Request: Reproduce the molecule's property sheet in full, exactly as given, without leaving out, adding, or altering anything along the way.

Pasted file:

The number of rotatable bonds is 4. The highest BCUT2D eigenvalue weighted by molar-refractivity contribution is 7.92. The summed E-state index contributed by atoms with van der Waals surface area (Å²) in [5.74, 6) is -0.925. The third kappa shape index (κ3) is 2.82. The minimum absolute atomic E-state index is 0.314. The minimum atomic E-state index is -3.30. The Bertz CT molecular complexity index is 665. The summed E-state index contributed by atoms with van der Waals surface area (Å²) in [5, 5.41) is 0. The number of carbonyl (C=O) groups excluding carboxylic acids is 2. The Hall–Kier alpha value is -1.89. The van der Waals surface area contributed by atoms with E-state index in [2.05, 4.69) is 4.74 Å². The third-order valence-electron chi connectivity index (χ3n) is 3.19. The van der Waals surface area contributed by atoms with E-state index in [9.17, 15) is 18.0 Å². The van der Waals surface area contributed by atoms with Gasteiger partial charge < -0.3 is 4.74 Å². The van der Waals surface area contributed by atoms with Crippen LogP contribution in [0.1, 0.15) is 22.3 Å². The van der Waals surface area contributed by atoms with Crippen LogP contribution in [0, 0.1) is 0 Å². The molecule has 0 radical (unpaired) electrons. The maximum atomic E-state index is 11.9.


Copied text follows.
The number of rotatable bonds is 4. The highest BCUT2D eigenvalue weighted by molar-refractivity contribution is 7.92. The summed E-state index contributed by atoms with van der Waals surface area (Å²) in [5.74, 6) is -0.925. The third kappa shape index (κ3) is 2.82. The minimum absolute atomic E-state index is 0.314. The minimum atomic E-state index is -3.30. The Bertz CT molecular complexity index is 665. The summed E-state index contributed by atoms with van der Waals surface area (Å²) in [5, 5.41) is 0. The number of carbonyl (C=O) groups excluding carboxylic acids is 2. The Hall–Kier alpha value is -1.89. The van der Waals surface area contributed by atoms with E-state index in [2.05, 4.69) is 4.74 Å². The third-order valence-electron chi connectivity index (χ3n) is 3.19. The van der Waals surface area contributed by atoms with E-state index in [9.17, 15) is 18.0 Å². The van der Waals surface area contributed by atoms with Gasteiger partial charge < -0.3 is 4.74 Å². The van der Waals surface area contributed by atoms with Crippen LogP contribution in [0.1, 0.15) is 22.3 Å². The van der Waals surface area contributed by atoms with Crippen LogP contribution in [0, 0.1) is 0 Å². The molecule has 0 radical (unpaired) electrons. The maximum atomic E-state index is 11.9.